# A User's Guide to Serre's Arithmetic/Hilbert Symbol

## Local Properties

### Definition and First Properties

For a fixed (local) field ${\displaystyle k=\mathbb {Q} _{p},\mathbb {R} }$ the Hilbert symbol of two ${\displaystyle a,b\in k^{*}}$ is defined as

${\displaystyle (a,b)_{p}={\begin{cases}1&{\text{if }}ax^{2}+by^{2}=z^{2}{\text{ for some }}(x,y,z)\in k^{3}-\{(0,0,0)\}\\-1&{\text{otherwise}}\end{cases}}}$

If we replace ${\displaystyle a,b}$ by ${\displaystyle ac^{2},bd^{2}}$, then

${\displaystyle z^{2}=ac^{2}x^{2}+bd^{2}y^{2}=a(cx)^{2}+b(dy)^{2}}$

showing that if we multiply, ${\displaystyle a,b}$ by squares, then their Hilbert symbols does not change. Hence the Hilbert symbol factors as

${\displaystyle (\cdot ,\cdot )_{p}:{\frac {k^{*}}{(k^{*})^{2}}}\times {\frac {k^{*}}{(k^{*})^{2}}}\to \mathbb {F} _{2}}$

Serre goes on to prove that this is in fact a bilinear form over ${\displaystyle \mathbb {F} _{2}}$ in the next subsection.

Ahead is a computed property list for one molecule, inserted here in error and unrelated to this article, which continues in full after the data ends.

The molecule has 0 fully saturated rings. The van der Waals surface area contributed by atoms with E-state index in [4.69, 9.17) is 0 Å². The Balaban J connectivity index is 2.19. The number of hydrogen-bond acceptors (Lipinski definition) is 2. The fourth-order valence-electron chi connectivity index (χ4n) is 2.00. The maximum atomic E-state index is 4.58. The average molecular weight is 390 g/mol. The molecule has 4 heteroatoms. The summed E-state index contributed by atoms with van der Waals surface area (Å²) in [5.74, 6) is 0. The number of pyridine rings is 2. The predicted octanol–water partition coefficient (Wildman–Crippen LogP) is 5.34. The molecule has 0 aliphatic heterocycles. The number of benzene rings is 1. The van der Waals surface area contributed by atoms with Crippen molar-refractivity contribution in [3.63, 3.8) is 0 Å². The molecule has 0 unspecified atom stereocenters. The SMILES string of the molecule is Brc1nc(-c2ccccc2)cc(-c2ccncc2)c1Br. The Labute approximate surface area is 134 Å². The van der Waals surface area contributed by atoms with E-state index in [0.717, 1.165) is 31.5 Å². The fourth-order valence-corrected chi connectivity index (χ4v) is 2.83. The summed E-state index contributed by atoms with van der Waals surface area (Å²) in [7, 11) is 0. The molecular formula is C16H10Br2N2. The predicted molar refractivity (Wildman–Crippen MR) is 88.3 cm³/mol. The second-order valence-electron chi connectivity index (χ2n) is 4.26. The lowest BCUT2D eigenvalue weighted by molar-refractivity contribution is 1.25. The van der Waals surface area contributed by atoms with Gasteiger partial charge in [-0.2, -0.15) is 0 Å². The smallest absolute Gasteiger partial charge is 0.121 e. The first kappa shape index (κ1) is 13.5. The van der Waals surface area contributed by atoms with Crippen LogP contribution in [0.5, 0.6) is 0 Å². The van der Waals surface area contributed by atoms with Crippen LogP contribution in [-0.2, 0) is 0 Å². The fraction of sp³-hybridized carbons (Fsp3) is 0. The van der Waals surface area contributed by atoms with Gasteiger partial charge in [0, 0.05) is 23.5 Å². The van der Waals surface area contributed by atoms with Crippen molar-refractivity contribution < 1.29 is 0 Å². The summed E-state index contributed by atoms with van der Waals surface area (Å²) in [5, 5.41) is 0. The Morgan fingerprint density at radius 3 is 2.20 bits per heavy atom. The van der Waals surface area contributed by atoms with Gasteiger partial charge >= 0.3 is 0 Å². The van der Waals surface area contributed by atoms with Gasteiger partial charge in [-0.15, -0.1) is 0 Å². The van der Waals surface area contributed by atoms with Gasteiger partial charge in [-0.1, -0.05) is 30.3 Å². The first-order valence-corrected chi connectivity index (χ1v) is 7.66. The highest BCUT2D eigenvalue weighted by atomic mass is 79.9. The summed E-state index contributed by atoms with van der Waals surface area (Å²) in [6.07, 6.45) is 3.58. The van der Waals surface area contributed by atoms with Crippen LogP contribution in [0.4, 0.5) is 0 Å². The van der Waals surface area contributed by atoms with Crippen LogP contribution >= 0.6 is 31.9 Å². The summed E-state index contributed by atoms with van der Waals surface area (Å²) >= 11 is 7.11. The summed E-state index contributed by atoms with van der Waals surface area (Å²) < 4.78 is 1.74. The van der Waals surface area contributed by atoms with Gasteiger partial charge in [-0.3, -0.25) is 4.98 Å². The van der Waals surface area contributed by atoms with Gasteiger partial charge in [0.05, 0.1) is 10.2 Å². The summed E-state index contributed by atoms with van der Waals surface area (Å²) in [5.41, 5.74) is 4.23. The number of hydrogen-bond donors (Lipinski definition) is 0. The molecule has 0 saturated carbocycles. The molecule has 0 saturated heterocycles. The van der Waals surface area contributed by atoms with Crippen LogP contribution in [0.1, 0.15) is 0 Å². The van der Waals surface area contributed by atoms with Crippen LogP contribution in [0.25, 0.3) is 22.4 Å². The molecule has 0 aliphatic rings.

After the definition he gives a method for computing the Hilbert Symbol in the proposition: It states that there is a short exact sequence

${\displaystyle 1\to Nk_{b}^{*}\to k^{*}{\xrightarrow {(\cdot ,a)_{p}}}\{\pm 1\}\to 1}$

where ${\displaystyle k_{b}=k({\sqrt {(}}b))}$ and

${\displaystyle N:k_{b}^{*}\to k^{*}}$ sends ${\displaystyle x+y{\sqrt {b}}\mapsto (x+y{\sqrt {b}})(x-y{\sqrt {b}})=x^{2}-by^{2}}$

He then goes on to prove/state some identities useful for computation:

1. ${\displaystyle (a,b)_{p}=(b,a)_{p}}$
2. ${\displaystyle (a,b^{2})_{p}=1}$
3. ${\displaystyle (a,-a)_{p}=1}$
4. ${\displaystyle (a,1-a)_{p}=1}$
5. ${\displaystyle (a,b)_{p}=1\Rightarrow (aa',b)_{p}=(a',b)_{p}}$
6. ${\displaystyle (a,b)_{p}=(a,-ab)_{p}=(a,(1-a)b)_{p}}$
7. ${\displaystyle (aa',b)_{p}=(a,b)_{p}(a',b)_{p}}$ is proven in the theorem

## References

1. https://ocw.mit.edu/courses/mathematics/18-782-introduction-to-arithmetic-geometry-fall-2013/lecture-notes/MIT18_782F13_lec10.pdf